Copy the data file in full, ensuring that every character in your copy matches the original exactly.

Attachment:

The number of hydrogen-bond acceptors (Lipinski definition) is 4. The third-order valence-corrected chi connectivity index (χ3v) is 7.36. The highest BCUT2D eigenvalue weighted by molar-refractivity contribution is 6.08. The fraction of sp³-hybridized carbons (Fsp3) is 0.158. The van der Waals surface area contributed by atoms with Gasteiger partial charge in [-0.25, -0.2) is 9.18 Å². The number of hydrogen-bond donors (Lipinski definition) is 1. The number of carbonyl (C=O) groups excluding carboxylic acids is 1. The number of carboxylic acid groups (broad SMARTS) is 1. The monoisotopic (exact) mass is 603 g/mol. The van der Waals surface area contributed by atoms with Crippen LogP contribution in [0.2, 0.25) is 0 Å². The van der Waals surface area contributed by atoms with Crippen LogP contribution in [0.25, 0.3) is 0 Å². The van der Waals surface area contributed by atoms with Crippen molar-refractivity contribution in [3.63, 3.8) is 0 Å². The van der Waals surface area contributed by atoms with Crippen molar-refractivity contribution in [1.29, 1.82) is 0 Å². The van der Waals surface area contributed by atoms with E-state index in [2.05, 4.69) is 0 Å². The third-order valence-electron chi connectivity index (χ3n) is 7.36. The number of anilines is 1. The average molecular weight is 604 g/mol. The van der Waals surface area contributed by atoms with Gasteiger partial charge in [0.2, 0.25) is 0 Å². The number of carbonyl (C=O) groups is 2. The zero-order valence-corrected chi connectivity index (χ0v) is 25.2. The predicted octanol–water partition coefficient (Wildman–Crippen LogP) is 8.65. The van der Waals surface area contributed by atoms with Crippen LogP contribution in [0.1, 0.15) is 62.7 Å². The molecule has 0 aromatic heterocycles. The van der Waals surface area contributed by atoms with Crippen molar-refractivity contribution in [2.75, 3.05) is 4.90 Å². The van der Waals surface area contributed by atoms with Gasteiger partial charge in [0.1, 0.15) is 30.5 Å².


The number of hydrogen-bond acceptors (Lipinski definition) is 4. The third-order valence-corrected chi connectivity index (χ3v) is 7.36. The highest BCUT2D eigenvalue weighted by molar-refractivity contribution is 6.08. The fraction of sp³-hybridized carbons (Fsp3) is 0.158. The van der Waals surface area contributed by atoms with Gasteiger partial charge in [-0.25, -0.2) is 9.18 Å². The number of hydrogen-bond donors (Lipinski definition) is 1. The number of carbonyl (C=O) groups excluding carboxylic acids is 1. The number of carboxylic acid groups (broad SMARTS) is 1. The monoisotopic (exact) mass is 603 g/mol. The van der Waals surface area contributed by atoms with Crippen LogP contribution in [0.2, 0.25) is 0 Å². The van der Waals surface area contributed by atoms with Crippen LogP contribution in [0.25, 0.3) is 0 Å². The van der Waals surface area contributed by atoms with Crippen molar-refractivity contribution in [3.63, 3.8) is 0 Å². The van der Waals surface area contributed by atoms with Crippen molar-refractivity contribution in [1.29, 1.82) is 0 Å². The van der Waals surface area contributed by atoms with E-state index in [2.05, 4.69) is 0 Å². The third-order valence-electron chi connectivity index (χ3n) is 7.36. The number of anilines is 1. The average molecular weight is 604 g/mol. The van der Waals surface area contributed by atoms with Gasteiger partial charge in [0.2, 0.25) is 0 Å². The number of carbonyl (C=O) groups is 2. The zero-order valence-corrected chi connectivity index (χ0v) is 25.2. The predicted octanol–water partition coefficient (Wildman–Crippen LogP) is 8.65. The van der Waals surface area contributed by atoms with Crippen LogP contribution in [0.1, 0.15) is 62.7 Å². The molecule has 0 aromatic heterocycles. The van der Waals surface area contributed by atoms with Crippen molar-refractivity contribution in [2.75, 3.05) is 4.90 Å². The van der Waals surface area contributed by atoms with Gasteiger partial charge in [0.1, 0.15) is 30.5 Å².